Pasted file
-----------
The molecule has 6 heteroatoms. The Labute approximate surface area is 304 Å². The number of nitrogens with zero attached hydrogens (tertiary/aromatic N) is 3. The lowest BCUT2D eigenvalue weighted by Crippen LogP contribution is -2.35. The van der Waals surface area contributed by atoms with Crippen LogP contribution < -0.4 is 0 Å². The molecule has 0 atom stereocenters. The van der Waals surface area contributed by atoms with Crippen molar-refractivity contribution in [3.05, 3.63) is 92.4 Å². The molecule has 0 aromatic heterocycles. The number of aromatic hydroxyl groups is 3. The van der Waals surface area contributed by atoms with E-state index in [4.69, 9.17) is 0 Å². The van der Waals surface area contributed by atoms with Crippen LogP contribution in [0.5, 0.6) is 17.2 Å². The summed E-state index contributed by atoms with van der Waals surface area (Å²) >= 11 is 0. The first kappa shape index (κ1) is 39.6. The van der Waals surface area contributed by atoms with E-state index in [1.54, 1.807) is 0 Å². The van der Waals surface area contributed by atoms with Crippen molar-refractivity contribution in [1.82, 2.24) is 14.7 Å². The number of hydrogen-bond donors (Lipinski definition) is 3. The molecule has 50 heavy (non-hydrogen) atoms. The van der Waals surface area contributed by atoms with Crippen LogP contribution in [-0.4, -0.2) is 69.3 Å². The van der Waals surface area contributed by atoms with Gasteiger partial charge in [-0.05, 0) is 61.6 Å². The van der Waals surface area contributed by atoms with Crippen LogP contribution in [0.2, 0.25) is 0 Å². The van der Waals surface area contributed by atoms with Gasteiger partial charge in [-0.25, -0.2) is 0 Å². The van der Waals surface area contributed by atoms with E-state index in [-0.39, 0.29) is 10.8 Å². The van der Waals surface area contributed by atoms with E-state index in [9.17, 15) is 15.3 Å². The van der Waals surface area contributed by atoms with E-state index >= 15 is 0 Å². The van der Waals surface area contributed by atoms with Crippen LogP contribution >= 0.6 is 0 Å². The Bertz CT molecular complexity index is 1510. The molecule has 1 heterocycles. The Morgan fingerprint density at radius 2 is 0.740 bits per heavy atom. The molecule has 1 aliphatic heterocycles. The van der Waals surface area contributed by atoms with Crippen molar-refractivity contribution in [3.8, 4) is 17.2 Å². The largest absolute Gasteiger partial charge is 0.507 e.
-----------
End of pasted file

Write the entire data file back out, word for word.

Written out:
The molecule has 6 heteroatoms. The Labute approximate surface area is 304 Å². The number of nitrogens with zero attached hydrogens (tertiary/aromatic N) is 3. The lowest BCUT2D eigenvalue weighted by Crippen LogP contribution is -2.35. The van der Waals surface area contributed by atoms with Crippen LogP contribution < -0.4 is 0 Å². The molecule has 0 atom stereocenters. The van der Waals surface area contributed by atoms with Crippen molar-refractivity contribution in [3.05, 3.63) is 92.4 Å². The molecule has 0 aromatic heterocycles. The number of aromatic hydroxyl groups is 3. The van der Waals surface area contributed by atoms with E-state index in [4.69, 9.17) is 0 Å². The van der Waals surface area contributed by atoms with Crippen LogP contribution in [0.5, 0.6) is 17.2 Å². The summed E-state index contributed by atoms with van der Waals surface area (Å²) >= 11 is 0. The first kappa shape index (κ1) is 39.6. The van der Waals surface area contributed by atoms with E-state index in [1.54, 1.807) is 0 Å². The van der Waals surface area contributed by atoms with Crippen molar-refractivity contribution in [1.82, 2.24) is 14.7 Å². The number of hydrogen-bond donors (Lipinski definition) is 3. The molecule has 50 heavy (non-hydrogen) atoms. The van der Waals surface area contributed by atoms with Crippen LogP contribution in [-0.4, -0.2) is 69.3 Å². The van der Waals surface area contributed by atoms with Gasteiger partial charge in [-0.05, 0) is 61.6 Å². The van der Waals surface area contributed by atoms with Crippen LogP contribution in [0.2, 0.25) is 0 Å². The van der Waals surface area contributed by atoms with Gasteiger partial charge in [-0.25, -0.2) is 0 Å². The van der Waals surface area contributed by atoms with E-state index in [-0.39, 0.29) is 10.8 Å². The van der Waals surface area contributed by atoms with E-state index in [9.17, 15) is 15.3 Å². The van der Waals surface area contributed by atoms with E-state index >= 15 is 0 Å². The van der Waals surface area contributed by atoms with Crippen LogP contribution >= 0.6 is 0 Å². The Bertz CT molecular complexity index is 1510. The molecule has 1 heterocycles. The Morgan fingerprint density at radius 2 is 0.740 bits per heavy atom. The molecule has 1 aliphatic heterocycles. The van der Waals surface area contributed by atoms with Crippen molar-refractivity contribution in [3.8, 4) is 17.2 Å². The largest absolute Gasteiger partial charge is 0.507 e.